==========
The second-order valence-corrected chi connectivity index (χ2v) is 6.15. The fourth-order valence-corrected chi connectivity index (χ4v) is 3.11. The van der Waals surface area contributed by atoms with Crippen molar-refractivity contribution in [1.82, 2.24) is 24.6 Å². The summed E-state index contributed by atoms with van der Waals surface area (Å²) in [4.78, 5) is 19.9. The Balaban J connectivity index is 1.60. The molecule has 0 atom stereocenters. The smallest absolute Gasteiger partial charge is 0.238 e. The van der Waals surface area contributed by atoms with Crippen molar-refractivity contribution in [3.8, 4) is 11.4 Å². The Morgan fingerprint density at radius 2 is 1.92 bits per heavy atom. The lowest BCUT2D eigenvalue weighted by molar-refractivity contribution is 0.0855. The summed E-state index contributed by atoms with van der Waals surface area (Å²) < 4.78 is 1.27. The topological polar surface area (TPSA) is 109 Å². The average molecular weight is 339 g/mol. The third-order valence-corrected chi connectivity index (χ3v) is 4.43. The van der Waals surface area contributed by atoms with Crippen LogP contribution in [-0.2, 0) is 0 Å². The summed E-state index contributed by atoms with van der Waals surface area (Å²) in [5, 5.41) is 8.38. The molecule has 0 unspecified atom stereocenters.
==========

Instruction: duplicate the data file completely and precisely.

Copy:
The second-order valence-corrected chi connectivity index (χ2v) is 6.15. The fourth-order valence-corrected chi connectivity index (χ4v) is 3.11. The van der Waals surface area contributed by atoms with Crippen molar-refractivity contribution in [1.82, 2.24) is 24.6 Å². The summed E-state index contributed by atoms with van der Waals surface area (Å²) in [4.78, 5) is 19.9. The Balaban J connectivity index is 1.60. The molecule has 0 atom stereocenters. The smallest absolute Gasteiger partial charge is 0.238 e. The van der Waals surface area contributed by atoms with Crippen molar-refractivity contribution in [3.8, 4) is 11.4 Å². The Morgan fingerprint density at radius 2 is 1.92 bits per heavy atom. The lowest BCUT2D eigenvalue weighted by molar-refractivity contribution is 0.0855. The summed E-state index contributed by atoms with van der Waals surface area (Å²) < 4.78 is 1.27. The topological polar surface area (TPSA) is 109 Å². The average molecular weight is 339 g/mol. The third-order valence-corrected chi connectivity index (χ3v) is 4.43. The van der Waals surface area contributed by atoms with Crippen LogP contribution in [-0.2, 0) is 0 Å². The summed E-state index contributed by atoms with van der Waals surface area (Å²) in [5, 5.41) is 8.38. The molecule has 0 unspecified atom stereocenters.